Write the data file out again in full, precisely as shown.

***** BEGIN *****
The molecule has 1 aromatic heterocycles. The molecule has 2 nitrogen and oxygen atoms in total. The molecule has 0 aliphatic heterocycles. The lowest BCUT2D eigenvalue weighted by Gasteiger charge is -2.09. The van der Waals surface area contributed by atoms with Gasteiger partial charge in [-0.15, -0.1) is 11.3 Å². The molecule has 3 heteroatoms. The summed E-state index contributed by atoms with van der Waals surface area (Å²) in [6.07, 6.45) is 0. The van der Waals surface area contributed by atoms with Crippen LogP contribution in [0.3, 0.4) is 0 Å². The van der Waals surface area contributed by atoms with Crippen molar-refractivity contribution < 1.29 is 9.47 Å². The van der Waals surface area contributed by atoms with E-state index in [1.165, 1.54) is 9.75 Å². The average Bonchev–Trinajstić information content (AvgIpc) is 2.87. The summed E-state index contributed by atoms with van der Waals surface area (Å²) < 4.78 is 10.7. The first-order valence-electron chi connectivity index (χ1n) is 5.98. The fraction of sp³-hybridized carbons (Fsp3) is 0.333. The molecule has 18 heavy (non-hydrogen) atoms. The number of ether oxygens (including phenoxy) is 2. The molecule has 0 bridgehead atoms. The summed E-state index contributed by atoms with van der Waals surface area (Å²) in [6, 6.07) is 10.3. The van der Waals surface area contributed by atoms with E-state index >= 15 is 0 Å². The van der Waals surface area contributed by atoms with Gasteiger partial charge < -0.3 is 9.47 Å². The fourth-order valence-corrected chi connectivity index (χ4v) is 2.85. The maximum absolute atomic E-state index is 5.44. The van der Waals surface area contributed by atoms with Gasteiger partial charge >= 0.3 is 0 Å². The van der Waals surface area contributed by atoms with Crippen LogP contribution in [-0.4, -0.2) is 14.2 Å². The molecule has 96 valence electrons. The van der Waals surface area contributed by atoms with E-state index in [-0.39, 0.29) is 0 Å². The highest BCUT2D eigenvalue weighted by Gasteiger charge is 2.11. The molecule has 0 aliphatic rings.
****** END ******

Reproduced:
The molecule has 1 aromatic heterocycles. The molecule has 2 nitrogen and oxygen atoms in total. The molecule has 0 aliphatic heterocycles. The lowest BCUT2D eigenvalue weighted by Gasteiger charge is -2.09. The van der Waals surface area contributed by atoms with Gasteiger partial charge in [-0.15, -0.1) is 11.3 Å². The molecule has 3 heteroatoms. The summed E-state index contributed by atoms with van der Waals surface area (Å²) in [6.07, 6.45) is 0. The van der Waals surface area contributed by atoms with Crippen LogP contribution in [0.3, 0.4) is 0 Å². The van der Waals surface area contributed by atoms with Crippen molar-refractivity contribution < 1.29 is 9.47 Å². The van der Waals surface area contributed by atoms with E-state index in [1.165, 1.54) is 9.75 Å². The average Bonchev–Trinajstić information content (AvgIpc) is 2.87. The summed E-state index contributed by atoms with van der Waals surface area (Å²) < 4.78 is 10.7. The first-order valence-electron chi connectivity index (χ1n) is 5.98. The fraction of sp³-hybridized carbons (Fsp3) is 0.333. The molecule has 18 heavy (non-hydrogen) atoms. The number of ether oxygens (including phenoxy) is 2. The molecule has 0 bridgehead atoms. The summed E-state index contributed by atoms with van der Waals surface area (Å²) in [6, 6.07) is 10.3. The van der Waals surface area contributed by atoms with E-state index >= 15 is 0 Å². The van der Waals surface area contributed by atoms with Gasteiger partial charge < -0.3 is 9.47 Å². The fourth-order valence-corrected chi connectivity index (χ4v) is 2.85. The maximum absolute atomic E-state index is 5.44. The van der Waals surface area contributed by atoms with Gasteiger partial charge >= 0.3 is 0 Å². The van der Waals surface area contributed by atoms with Crippen LogP contribution in [-0.4, -0.2) is 14.2 Å². The molecule has 96 valence electrons. The van der Waals surface area contributed by atoms with E-state index in [-0.39, 0.29) is 0 Å². The highest BCUT2D eigenvalue weighted by Gasteiger charge is 2.11. The molecule has 0 aliphatic rings.